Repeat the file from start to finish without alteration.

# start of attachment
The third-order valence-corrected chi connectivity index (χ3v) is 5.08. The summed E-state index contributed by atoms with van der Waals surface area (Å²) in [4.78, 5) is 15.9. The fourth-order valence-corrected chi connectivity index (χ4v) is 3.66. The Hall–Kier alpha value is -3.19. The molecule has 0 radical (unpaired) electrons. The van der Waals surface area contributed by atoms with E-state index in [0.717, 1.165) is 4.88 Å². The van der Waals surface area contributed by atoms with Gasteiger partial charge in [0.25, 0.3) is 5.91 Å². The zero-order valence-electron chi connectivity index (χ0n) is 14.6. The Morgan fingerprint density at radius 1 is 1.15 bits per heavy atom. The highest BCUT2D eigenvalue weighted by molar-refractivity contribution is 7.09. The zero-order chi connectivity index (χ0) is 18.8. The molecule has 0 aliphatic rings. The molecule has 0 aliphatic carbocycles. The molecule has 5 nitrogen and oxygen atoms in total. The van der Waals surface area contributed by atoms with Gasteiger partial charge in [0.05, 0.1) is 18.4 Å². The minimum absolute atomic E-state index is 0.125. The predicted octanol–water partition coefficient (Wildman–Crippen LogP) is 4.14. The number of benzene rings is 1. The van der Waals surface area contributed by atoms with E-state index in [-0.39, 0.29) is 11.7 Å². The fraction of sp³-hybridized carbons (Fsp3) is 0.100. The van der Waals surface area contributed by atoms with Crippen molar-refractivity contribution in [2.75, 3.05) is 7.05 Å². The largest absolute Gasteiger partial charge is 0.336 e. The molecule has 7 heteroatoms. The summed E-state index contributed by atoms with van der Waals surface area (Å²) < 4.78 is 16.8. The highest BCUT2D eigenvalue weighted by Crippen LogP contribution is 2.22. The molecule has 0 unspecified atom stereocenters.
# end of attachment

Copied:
The third-order valence-corrected chi connectivity index (χ3v) is 5.08. The summed E-state index contributed by atoms with van der Waals surface area (Å²) in [4.78, 5) is 15.9. The fourth-order valence-corrected chi connectivity index (χ4v) is 3.66. The Hall–Kier alpha value is -3.19. The molecule has 0 radical (unpaired) electrons. The van der Waals surface area contributed by atoms with E-state index in [0.717, 1.165) is 4.88 Å². The van der Waals surface area contributed by atoms with Gasteiger partial charge in [0.25, 0.3) is 5.91 Å². The zero-order valence-electron chi connectivity index (χ0n) is 14.6. The Morgan fingerprint density at radius 1 is 1.15 bits per heavy atom. The highest BCUT2D eigenvalue weighted by molar-refractivity contribution is 7.09. The zero-order chi connectivity index (χ0) is 18.8. The molecule has 0 aliphatic rings. The molecule has 0 aliphatic carbocycles. The molecule has 5 nitrogen and oxygen atoms in total. The van der Waals surface area contributed by atoms with Gasteiger partial charge in [0.05, 0.1) is 18.4 Å². The minimum absolute atomic E-state index is 0.125. The predicted octanol–water partition coefficient (Wildman–Crippen LogP) is 4.14. The number of benzene rings is 1. The van der Waals surface area contributed by atoms with E-state index in [-0.39, 0.29) is 11.7 Å². The fraction of sp³-hybridized carbons (Fsp3) is 0.100. The van der Waals surface area contributed by atoms with Crippen molar-refractivity contribution in [2.75, 3.05) is 7.05 Å². The largest absolute Gasteiger partial charge is 0.336 e. The molecule has 7 heteroatoms. The summed E-state index contributed by atoms with van der Waals surface area (Å²) < 4.78 is 16.8. The highest BCUT2D eigenvalue weighted by Crippen LogP contribution is 2.22. The molecule has 0 unspecified atom stereocenters.